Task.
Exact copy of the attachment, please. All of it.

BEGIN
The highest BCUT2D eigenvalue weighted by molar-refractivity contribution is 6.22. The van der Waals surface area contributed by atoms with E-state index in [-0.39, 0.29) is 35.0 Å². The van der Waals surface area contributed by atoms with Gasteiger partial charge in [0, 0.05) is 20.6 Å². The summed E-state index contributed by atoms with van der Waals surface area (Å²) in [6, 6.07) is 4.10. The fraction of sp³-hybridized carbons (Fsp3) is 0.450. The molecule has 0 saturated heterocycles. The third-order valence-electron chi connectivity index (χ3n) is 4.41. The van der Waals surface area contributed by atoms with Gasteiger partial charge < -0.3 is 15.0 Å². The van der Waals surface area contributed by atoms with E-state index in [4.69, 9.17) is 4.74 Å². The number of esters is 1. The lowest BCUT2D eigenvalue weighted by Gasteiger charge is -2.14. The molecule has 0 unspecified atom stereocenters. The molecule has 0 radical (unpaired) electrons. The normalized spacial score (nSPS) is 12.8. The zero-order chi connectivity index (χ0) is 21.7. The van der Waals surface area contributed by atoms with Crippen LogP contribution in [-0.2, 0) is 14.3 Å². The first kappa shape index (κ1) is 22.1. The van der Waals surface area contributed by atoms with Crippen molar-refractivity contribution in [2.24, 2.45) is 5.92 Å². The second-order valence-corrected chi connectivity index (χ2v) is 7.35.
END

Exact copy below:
The highest BCUT2D eigenvalue weighted by molar-refractivity contribution is 6.22. The van der Waals surface area contributed by atoms with E-state index in [-0.39, 0.29) is 35.0 Å². The van der Waals surface area contributed by atoms with Gasteiger partial charge in [0, 0.05) is 20.6 Å². The summed E-state index contributed by atoms with van der Waals surface area (Å²) in [6, 6.07) is 4.10. The fraction of sp³-hybridized carbons (Fsp3) is 0.450. The molecule has 0 saturated heterocycles. The third-order valence-electron chi connectivity index (χ3n) is 4.41. The van der Waals surface area contributed by atoms with Gasteiger partial charge < -0.3 is 15.0 Å². The van der Waals surface area contributed by atoms with E-state index in [4.69, 9.17) is 4.74 Å². The number of esters is 1. The lowest BCUT2D eigenvalue weighted by Gasteiger charge is -2.14. The molecule has 0 unspecified atom stereocenters. The molecule has 0 radical (unpaired) electrons. The normalized spacial score (nSPS) is 12.8. The zero-order chi connectivity index (χ0) is 21.7. The van der Waals surface area contributed by atoms with Crippen LogP contribution in [-0.2, 0) is 14.3 Å². The first kappa shape index (κ1) is 22.1. The van der Waals surface area contributed by atoms with Crippen molar-refractivity contribution in [2.24, 2.45) is 5.92 Å². The second-order valence-corrected chi connectivity index (χ2v) is 7.35.